By LARRY SWEDROE
A large body of literature, including the study The Folly of Hiring Winners and Firing Losers, published in the Fall 2018 issue of The Journal of Portfolio Management, confirms that past performance is not statistically meaningful in explaining future performance once fees and fundamental factors are accounted for.
The literature also includes the study The Selection and Termination of Investment Management Firms by Plan Sponsors, published in the July 2008 issue of The Journal of Finance. That study found that the fund managers plan sponsors fire go on to outperform the managers that were hired as their replacements.
Passively managed funds can provide exposure to common factors at lower costs and do not require any expensive and time-consuming monitoring. So an important question is, Why do fiduciaries of defined contribution pension plans select actively managed funds as choices, knowing that they will be perceived as recommendations?
In their study Active Management in Defined Contribution Plans, published in the Spring 2020 issue of The Journal of Retirement, authors Gerald Buetow, Bernd Hanke and Maxim Zagonov investigated the performance of all active U.S. equity mutual funds from 1979 through 2018.
They used Morningstar data and categorisations to compare performance within each categorisation to the appropriate passive index, as dictated by a fund’s prospectus. They also broke down performance using a six-factor model (market beta, size, value, investment, profitability and momentum) to investigate whether this changes any of their conclusions. They used the lowest-fee share class for funds with more than one share class.
Here is a summary of their findings:
— Inconsistency in performance is more likely than consistency, which illustrates the difficulty in selecting active managers that can add value reliably based on past relative performance. This is particularly true over three-year periods.
— Highly ranked funds in any five-year period tend to perform poorly in successive periods.
— Despite the inconsistency, defined contribution plan fiduciaries heavily rely on funds’ past performance as an indication of likely future performance.
— Poorly performing funds often have long legacies in plans, and their removal usually only occurs after an exogenous event takes place. Often this can be litigation or the risk of litigation.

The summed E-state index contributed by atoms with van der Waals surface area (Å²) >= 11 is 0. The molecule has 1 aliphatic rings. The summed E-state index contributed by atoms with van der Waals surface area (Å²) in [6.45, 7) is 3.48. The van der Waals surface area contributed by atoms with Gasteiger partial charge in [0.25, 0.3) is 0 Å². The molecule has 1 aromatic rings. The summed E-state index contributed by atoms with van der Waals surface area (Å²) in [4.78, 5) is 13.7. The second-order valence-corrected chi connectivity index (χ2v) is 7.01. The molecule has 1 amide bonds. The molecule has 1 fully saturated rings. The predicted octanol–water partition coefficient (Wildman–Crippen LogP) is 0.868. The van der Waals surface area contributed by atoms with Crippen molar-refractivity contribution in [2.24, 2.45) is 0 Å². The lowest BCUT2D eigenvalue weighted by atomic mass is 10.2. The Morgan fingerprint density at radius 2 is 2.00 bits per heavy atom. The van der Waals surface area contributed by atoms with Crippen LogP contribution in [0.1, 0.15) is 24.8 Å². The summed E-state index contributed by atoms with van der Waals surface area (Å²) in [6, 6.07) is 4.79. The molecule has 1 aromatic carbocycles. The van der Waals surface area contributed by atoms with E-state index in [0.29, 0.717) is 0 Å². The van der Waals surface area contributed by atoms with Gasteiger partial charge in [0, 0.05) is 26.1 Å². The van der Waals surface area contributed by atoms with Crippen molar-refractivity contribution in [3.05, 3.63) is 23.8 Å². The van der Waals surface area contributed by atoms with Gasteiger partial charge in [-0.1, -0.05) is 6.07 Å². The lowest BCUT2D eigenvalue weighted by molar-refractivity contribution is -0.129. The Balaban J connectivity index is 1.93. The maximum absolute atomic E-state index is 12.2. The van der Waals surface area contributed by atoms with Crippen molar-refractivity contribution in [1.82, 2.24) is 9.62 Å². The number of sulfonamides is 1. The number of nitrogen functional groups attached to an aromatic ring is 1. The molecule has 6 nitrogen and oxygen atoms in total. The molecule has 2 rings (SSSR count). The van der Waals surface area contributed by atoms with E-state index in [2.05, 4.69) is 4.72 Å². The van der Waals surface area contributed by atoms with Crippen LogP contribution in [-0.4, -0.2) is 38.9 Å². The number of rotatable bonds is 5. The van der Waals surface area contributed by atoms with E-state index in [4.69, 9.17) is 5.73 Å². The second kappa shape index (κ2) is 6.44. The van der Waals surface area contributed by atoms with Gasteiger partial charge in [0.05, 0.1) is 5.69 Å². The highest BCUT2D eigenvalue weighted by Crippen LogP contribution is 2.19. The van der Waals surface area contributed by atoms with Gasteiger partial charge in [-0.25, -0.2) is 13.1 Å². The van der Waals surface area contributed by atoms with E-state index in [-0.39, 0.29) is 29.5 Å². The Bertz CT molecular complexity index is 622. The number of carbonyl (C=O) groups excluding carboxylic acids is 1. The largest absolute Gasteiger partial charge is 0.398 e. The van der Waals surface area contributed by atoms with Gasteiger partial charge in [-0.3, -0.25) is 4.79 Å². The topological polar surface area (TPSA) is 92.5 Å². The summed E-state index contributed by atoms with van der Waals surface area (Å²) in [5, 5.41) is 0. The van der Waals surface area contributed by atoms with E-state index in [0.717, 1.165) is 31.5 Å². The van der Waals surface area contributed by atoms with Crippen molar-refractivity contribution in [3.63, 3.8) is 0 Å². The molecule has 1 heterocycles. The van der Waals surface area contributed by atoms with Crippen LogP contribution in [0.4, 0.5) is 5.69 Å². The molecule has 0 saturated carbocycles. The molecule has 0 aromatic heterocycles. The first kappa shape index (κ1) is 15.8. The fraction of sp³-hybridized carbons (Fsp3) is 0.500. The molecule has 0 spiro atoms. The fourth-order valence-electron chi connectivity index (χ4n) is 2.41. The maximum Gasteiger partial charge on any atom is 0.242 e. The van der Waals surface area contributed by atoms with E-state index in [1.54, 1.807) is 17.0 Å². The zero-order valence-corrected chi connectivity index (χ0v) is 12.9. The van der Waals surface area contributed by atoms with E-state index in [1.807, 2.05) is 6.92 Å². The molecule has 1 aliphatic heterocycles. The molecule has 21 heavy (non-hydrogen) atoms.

Their findings led Buetow, Hanke and Zagonov to conclude: “We empirically observe how difficult it is for an active fund to outperform and for fiduciaries to identify outperforming active funds ex ante.”
They added: “Between inconsistent performance and higher tracking error fiduciaries would do well to ensure that plan participants are able to more properly construct an optimal asset allocation for long-term wealth aggregation using passive alternatives.”
And finally: “Most plan participants would be best served if they simply had a quality passive lineup to select from, and fiduciaries would be in a far easier position if they simplified their monitoring role.”
They also noted that active funds come with the additional risk of tracking error, making precise asset allocation more difficult, negatively impacting the return to risk tradeoff of the single most important aspect of portfolio construction.
These findings also beg the questions of why so many plan sponsors include actively managed funds in their plans and why they hire highly paid consultants to choose them when the evidence from studies, such as Tim Jenkinson, Howard Jones and Jose Vicente Martinez’s 2013 study Picking Winners? Investment Consultants’ Recommendations of Fund Managers have found that while recommendations of consultants have a very significant effect on fund flows, there is no evidence that these recommendations add value to plan sponsors.
The only explanation I can think of is that by hiring consultants, the plan sponsors believe they are shielding themselves from blame in case their chosen managers perform badly. Unfortunately, the plan participants are paying for that shield!
LARRY SWEDROE is Chief Research Officer at Buckingham Strategic Wealth and the author of numerous books on investing.
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